Mood: don't ask
An influential figure on environment in this state has a dirty secret (and likely many more) which dilutes the moral authority of his role, say on climate change on abc radio this morning.
Jeff Angel was once described to this writer by the national director of the The Wilderness Society Karenne Jurd in 1992 as “such a bastard”, and it took quite a few years to see where she was coming from. At the time it just seemed professional jealously. But that was a naïve view.
At the time I decided to defy Jurd and work on Angel's draft South East Forest Protection Bill by taking a temporary job in NSW Parlaiment with Clover Moore MP on the cross benches to the Fahey minority government. The job was to shepherd the SEFPB through the Parliamentary Committee Inquiry involving inter alia Kim Yeadon (later forest minister), Pam Allan (later environment minister) and Craig Knowles (later planning and health minister and heir apparent to Bob Carr before crashing out). Clover was the MP sponsor of the private members bill which played well with innner city voters given 1500 arrests on the issue in 1989-91 period.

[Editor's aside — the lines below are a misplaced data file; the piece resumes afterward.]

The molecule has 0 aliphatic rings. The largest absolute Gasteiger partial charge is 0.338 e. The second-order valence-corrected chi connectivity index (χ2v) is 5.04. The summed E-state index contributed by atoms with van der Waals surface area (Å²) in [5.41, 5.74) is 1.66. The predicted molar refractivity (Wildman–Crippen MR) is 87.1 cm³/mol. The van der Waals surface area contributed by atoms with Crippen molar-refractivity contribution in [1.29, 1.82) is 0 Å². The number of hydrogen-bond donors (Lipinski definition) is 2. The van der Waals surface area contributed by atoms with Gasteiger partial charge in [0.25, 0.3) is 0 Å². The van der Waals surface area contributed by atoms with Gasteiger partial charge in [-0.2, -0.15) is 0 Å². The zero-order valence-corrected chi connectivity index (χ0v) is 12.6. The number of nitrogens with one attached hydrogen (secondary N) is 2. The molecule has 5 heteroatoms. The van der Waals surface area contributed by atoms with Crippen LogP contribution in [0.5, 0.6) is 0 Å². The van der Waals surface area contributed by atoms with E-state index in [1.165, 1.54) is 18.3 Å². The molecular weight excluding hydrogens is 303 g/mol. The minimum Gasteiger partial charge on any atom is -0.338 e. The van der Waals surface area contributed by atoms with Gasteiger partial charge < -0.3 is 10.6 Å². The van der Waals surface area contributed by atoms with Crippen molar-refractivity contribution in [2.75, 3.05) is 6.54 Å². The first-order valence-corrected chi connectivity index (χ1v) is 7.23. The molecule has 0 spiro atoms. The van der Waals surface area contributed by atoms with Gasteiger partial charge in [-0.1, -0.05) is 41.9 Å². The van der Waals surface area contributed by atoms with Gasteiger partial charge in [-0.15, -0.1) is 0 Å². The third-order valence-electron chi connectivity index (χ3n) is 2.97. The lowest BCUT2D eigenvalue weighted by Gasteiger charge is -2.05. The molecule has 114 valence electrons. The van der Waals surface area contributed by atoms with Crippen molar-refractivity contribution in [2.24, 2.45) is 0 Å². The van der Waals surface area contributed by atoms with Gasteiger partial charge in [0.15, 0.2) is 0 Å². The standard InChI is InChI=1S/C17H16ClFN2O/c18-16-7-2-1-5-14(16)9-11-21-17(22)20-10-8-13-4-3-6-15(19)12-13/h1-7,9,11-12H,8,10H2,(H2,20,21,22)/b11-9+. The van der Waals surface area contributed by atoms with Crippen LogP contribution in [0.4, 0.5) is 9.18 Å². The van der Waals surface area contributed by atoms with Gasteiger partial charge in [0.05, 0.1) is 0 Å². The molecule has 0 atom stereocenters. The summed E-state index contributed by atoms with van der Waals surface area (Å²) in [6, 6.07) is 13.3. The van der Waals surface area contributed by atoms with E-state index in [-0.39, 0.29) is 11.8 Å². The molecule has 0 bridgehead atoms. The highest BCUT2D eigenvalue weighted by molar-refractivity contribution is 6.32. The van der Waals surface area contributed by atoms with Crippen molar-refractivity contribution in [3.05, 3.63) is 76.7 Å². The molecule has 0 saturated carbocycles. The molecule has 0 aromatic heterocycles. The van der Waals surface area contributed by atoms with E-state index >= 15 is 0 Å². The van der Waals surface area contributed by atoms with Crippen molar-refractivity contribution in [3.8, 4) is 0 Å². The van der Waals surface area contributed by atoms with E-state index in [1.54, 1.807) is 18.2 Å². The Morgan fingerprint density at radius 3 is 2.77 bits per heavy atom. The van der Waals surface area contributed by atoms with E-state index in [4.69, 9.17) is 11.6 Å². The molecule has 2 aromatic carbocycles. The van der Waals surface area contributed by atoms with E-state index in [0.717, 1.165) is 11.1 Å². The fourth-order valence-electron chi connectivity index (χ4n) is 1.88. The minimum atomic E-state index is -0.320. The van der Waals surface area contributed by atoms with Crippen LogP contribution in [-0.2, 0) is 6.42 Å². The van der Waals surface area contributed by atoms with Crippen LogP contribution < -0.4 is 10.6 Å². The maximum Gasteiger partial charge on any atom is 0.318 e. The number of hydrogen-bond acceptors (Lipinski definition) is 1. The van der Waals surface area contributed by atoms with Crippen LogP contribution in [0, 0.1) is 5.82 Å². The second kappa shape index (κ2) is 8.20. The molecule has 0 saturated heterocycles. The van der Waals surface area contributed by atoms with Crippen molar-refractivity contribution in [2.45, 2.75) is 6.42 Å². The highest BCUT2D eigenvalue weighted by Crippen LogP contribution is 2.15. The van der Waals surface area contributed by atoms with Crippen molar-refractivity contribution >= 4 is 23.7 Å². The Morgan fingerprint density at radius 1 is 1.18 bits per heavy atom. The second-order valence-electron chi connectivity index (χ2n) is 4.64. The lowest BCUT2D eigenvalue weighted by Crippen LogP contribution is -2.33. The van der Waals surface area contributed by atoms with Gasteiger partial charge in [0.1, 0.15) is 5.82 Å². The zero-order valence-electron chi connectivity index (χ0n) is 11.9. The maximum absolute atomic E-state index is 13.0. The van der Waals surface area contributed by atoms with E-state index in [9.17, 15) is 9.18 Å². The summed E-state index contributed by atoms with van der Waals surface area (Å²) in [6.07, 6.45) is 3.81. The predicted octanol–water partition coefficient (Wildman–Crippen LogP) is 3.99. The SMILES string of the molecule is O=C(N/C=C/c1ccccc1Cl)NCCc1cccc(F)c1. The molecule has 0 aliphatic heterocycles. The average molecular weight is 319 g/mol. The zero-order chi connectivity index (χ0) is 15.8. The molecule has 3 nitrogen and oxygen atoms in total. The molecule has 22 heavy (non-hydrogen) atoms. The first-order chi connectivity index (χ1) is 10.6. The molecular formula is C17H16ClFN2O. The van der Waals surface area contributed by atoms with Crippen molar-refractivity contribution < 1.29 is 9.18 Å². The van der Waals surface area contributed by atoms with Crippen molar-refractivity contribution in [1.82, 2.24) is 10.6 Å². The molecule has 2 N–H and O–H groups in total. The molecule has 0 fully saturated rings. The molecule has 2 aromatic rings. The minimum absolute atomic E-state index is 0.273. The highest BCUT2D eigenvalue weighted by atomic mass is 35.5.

Those were heady days with John Hatton MP down the corridor saying 'Everyday I feel like we are getting stronger', and his indefatigable staffer Arthur King famous for organised crime locking him in a car boot for 3 days who told me 'brevity is golden'.
Maybe if I had taken that meeting with Jurd I would have made some quite different decisions. The SEFPB did its job of promoting a new ALP government in 1995 and I went back to The Wilderness Society in 1993. It was Angel's project but it was his senior Milo Dunphy that I met first at TEC and respected for his kindness of spirit and great experience.
This morning on ABC radio news Angel was heard positioning as the honest broker on need for ‘politicians to behave properly’ on another alarming report this time from ‘credible, conservative, portentious’ CSIRO. More detail here:
This climate change story precedes the next big scary report of the International Panel on Climate Change due any day now
which this observer understands will likely still underplay the urgency for failure to properly factor in sea rise due to rapid glacier warming discussed more here: